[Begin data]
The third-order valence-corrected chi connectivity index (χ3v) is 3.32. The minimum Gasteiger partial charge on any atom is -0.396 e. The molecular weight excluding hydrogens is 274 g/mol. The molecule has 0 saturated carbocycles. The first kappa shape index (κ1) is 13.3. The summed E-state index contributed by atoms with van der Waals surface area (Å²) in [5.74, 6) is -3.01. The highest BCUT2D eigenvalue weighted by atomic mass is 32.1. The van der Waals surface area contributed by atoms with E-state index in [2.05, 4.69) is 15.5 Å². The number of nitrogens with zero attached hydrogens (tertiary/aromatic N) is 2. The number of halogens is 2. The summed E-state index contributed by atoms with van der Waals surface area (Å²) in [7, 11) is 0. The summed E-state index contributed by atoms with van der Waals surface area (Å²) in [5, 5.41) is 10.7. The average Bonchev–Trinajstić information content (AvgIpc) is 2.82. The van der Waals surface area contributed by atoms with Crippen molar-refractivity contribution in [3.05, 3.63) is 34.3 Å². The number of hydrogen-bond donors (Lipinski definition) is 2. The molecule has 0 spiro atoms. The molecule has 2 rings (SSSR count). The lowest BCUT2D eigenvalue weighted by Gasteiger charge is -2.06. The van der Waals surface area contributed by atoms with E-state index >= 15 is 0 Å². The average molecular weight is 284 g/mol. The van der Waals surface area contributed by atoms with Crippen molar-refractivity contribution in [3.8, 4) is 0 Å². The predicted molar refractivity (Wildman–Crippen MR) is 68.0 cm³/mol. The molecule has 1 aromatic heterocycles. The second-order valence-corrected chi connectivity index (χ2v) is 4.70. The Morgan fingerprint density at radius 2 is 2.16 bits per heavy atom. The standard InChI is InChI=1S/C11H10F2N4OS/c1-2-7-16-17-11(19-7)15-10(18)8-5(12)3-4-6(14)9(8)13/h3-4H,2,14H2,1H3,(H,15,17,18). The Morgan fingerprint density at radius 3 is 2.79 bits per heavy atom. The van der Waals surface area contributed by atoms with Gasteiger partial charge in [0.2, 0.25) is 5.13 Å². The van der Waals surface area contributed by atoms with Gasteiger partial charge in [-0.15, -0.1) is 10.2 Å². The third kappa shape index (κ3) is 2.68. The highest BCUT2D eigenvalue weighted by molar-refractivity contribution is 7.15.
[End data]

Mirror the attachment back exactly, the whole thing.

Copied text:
The third-order valence-corrected chi connectivity index (χ3v) is 3.32. The minimum Gasteiger partial charge on any atom is -0.396 e. The molecular weight excluding hydrogens is 274 g/mol. The molecule has 0 saturated carbocycles. The first kappa shape index (κ1) is 13.3. The summed E-state index contributed by atoms with van der Waals surface area (Å²) in [5.74, 6) is -3.01. The highest BCUT2D eigenvalue weighted by atomic mass is 32.1. The van der Waals surface area contributed by atoms with E-state index in [2.05, 4.69) is 15.5 Å². The number of nitrogens with zero attached hydrogens (tertiary/aromatic N) is 2. The number of halogens is 2. The summed E-state index contributed by atoms with van der Waals surface area (Å²) in [7, 11) is 0. The summed E-state index contributed by atoms with van der Waals surface area (Å²) in [5, 5.41) is 10.7. The average Bonchev–Trinajstić information content (AvgIpc) is 2.82. The van der Waals surface area contributed by atoms with Crippen molar-refractivity contribution in [3.05, 3.63) is 34.3 Å². The number of hydrogen-bond donors (Lipinski definition) is 2. The molecule has 0 spiro atoms. The molecule has 2 rings (SSSR count). The lowest BCUT2D eigenvalue weighted by Gasteiger charge is -2.06. The van der Waals surface area contributed by atoms with E-state index >= 15 is 0 Å². The average molecular weight is 284 g/mol. The van der Waals surface area contributed by atoms with Crippen molar-refractivity contribution in [3.8, 4) is 0 Å². The predicted molar refractivity (Wildman–Crippen MR) is 68.0 cm³/mol. The molecule has 1 aromatic heterocycles. The second-order valence-corrected chi connectivity index (χ2v) is 4.70. The Morgan fingerprint density at radius 2 is 2.16 bits per heavy atom. The standard InChI is InChI=1S/C11H10F2N4OS/c1-2-7-16-17-11(19-7)15-10(18)8-5(12)3-4-6(14)9(8)13/h3-4H,2,14H2,1H3,(H,15,17,18). The Morgan fingerprint density at radius 3 is 2.79 bits per heavy atom. The van der Waals surface area contributed by atoms with Gasteiger partial charge in [0.2, 0.25) is 5.13 Å². The van der Waals surface area contributed by atoms with Gasteiger partial charge in [-0.15, -0.1) is 10.2 Å². The third kappa shape index (κ3) is 2.68. The highest BCUT2D eigenvalue weighted by molar-refractivity contribution is 7.15.